KG toyed with the idea of retiring after last season. And had his season not turned around midway through the year, I think he would have been encouraged to hang it up. The lockout’s abrupt end caught Garnett by surprise. He entered training camp out of shape, which led to several early season games where he looked every bit of his 36 years.

But the combination of playing himself into shape and a shift to center from power forward re-energized him. He had nine playoff double-doubles, and along with Rajon Rondo was one of the Celtics’ two most important players in the playoffs.

Now Garnett is back. He’s in shape. He’s the Celtics’ starting center. And he’s fired up about it. The man who will tell everyone within earshot that he’ll run through walls for coach Doc Rivers will now man the 5 spot, using his deadly ability to hit the worst shot in basketball – the 18-20 foot jumper – to spread the floor. And Garnett, whom recently retired teammate Keyon Dooling called “a genius,” will be playing his most important role as the defensive QB.

Garnett’s absence on the defensive end is palpable. You can peruse the statistics if you want, but there is really no need. KG passes the eye test with flying colors. There is no one nearly as vocal, no one nearly as prepared, and no one nearly as good at doing what he does within the team defense. Sure, his legs won’t get him as high off the floor as they used to, but they’ll still get him into the right spot more often than not.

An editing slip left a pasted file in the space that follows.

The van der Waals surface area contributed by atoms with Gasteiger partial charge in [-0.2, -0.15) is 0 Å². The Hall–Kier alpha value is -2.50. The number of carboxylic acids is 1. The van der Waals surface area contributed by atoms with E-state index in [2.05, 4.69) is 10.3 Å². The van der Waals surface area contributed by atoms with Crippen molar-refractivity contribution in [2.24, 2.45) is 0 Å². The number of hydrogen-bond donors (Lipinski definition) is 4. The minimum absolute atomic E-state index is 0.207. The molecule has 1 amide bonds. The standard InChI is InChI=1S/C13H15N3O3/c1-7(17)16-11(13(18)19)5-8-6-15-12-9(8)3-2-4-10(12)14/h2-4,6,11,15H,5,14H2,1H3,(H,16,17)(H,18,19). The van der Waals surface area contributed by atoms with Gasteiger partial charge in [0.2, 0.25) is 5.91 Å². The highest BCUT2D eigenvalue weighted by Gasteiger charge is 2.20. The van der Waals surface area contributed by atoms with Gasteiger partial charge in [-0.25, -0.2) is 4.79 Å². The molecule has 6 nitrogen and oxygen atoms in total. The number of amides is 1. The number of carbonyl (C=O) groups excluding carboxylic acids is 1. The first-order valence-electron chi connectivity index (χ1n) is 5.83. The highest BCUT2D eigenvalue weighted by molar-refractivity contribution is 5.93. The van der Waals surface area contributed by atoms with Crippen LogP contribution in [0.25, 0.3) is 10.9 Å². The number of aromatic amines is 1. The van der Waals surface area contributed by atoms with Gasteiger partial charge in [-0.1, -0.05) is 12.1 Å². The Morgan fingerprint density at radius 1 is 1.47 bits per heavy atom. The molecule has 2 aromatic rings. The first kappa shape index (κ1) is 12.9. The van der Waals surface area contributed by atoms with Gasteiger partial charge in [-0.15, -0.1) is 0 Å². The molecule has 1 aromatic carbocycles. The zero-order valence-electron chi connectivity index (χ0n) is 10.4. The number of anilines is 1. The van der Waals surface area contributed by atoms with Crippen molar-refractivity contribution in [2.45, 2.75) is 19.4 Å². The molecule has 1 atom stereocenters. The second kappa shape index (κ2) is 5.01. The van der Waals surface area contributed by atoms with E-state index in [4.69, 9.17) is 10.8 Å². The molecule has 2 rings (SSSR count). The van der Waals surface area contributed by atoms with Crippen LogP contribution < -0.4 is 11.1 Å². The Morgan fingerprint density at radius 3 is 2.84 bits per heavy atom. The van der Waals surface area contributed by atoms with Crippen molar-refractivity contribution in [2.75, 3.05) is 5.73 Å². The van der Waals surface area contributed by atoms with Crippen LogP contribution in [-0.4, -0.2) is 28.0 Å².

And his mouth – oh, that mouth. Garnett gets his teammates into the right position faster than they would without him. In a game where every half step is the difference between success and failure, Garnett’s direction is almost unfair. There’s a reason why some guys who have poor reputations as defenders suddenly improved in Boston. Some of it is scheme, but more of it is Garnett. As much as anyone on that team, Garnett is a huge reason the Celtics are able to prop open that championship window for one more season.